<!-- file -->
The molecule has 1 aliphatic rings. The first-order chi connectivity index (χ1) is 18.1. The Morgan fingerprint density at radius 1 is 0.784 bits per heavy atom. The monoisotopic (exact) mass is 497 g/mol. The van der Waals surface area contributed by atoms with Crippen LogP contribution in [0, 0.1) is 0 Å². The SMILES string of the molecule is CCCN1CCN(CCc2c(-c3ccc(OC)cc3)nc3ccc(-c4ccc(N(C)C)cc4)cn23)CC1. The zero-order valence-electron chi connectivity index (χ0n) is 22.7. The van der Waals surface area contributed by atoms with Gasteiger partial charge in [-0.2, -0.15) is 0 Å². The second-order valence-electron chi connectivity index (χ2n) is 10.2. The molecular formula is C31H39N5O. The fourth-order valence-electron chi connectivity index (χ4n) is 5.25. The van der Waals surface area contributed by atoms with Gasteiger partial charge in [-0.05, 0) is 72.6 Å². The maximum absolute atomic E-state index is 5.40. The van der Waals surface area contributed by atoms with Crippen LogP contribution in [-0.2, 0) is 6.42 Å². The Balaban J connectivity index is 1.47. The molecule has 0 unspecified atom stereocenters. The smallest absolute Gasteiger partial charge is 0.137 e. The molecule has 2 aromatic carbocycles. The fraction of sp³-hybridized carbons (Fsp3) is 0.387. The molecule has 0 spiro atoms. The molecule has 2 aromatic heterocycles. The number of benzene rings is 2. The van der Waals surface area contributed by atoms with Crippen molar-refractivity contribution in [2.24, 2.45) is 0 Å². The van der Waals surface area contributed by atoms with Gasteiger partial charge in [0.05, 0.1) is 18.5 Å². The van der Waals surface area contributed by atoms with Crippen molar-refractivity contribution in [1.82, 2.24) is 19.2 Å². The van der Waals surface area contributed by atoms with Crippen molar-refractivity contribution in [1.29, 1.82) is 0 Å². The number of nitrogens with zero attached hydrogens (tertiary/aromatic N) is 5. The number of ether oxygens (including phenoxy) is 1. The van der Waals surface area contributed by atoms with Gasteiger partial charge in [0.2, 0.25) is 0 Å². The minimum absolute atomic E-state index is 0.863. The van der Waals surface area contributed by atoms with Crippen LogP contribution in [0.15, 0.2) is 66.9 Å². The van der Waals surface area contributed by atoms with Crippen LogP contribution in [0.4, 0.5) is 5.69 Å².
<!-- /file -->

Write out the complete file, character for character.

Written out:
The molecule has 1 aliphatic rings. The first-order chi connectivity index (χ1) is 18.1. The Morgan fingerprint density at radius 1 is 0.784 bits per heavy atom. The monoisotopic (exact) mass is 497 g/mol. The van der Waals surface area contributed by atoms with Crippen LogP contribution in [0, 0.1) is 0 Å². The SMILES string of the molecule is CCCN1CCN(CCc2c(-c3ccc(OC)cc3)nc3ccc(-c4ccc(N(C)C)cc4)cn23)CC1. The zero-order valence-electron chi connectivity index (χ0n) is 22.7. The van der Waals surface area contributed by atoms with Gasteiger partial charge in [-0.2, -0.15) is 0 Å². The second-order valence-electron chi connectivity index (χ2n) is 10.2. The molecular formula is C31H39N5O. The fourth-order valence-electron chi connectivity index (χ4n) is 5.25. The van der Waals surface area contributed by atoms with Gasteiger partial charge in [-0.05, 0) is 72.6 Å². The maximum absolute atomic E-state index is 5.40. The van der Waals surface area contributed by atoms with Crippen LogP contribution in [-0.2, 0) is 6.42 Å². The Balaban J connectivity index is 1.47. The molecule has 0 unspecified atom stereocenters. The smallest absolute Gasteiger partial charge is 0.137 e. The molecule has 2 aromatic carbocycles. The fraction of sp³-hybridized carbons (Fsp3) is 0.387. The molecule has 0 spiro atoms. The molecule has 2 aromatic heterocycles. The number of benzene rings is 2. The van der Waals surface area contributed by atoms with Crippen molar-refractivity contribution in [2.24, 2.45) is 0 Å². The van der Waals surface area contributed by atoms with Gasteiger partial charge in [0.05, 0.1) is 18.5 Å². The van der Waals surface area contributed by atoms with Crippen molar-refractivity contribution in [1.82, 2.24) is 19.2 Å². The van der Waals surface area contributed by atoms with Crippen molar-refractivity contribution in [1.29, 1.82) is 0 Å². The number of nitrogens with zero attached hydrogens (tertiary/aromatic N) is 5. The number of ether oxygens (including phenoxy) is 1. The van der Waals surface area contributed by atoms with Gasteiger partial charge in [0.2, 0.25) is 0 Å². The minimum absolute atomic E-state index is 0.863. The van der Waals surface area contributed by atoms with Crippen LogP contribution in [0.15, 0.2) is 66.9 Å². The van der Waals surface area contributed by atoms with Crippen LogP contribution in [0.4, 0.5) is 5.69 Å².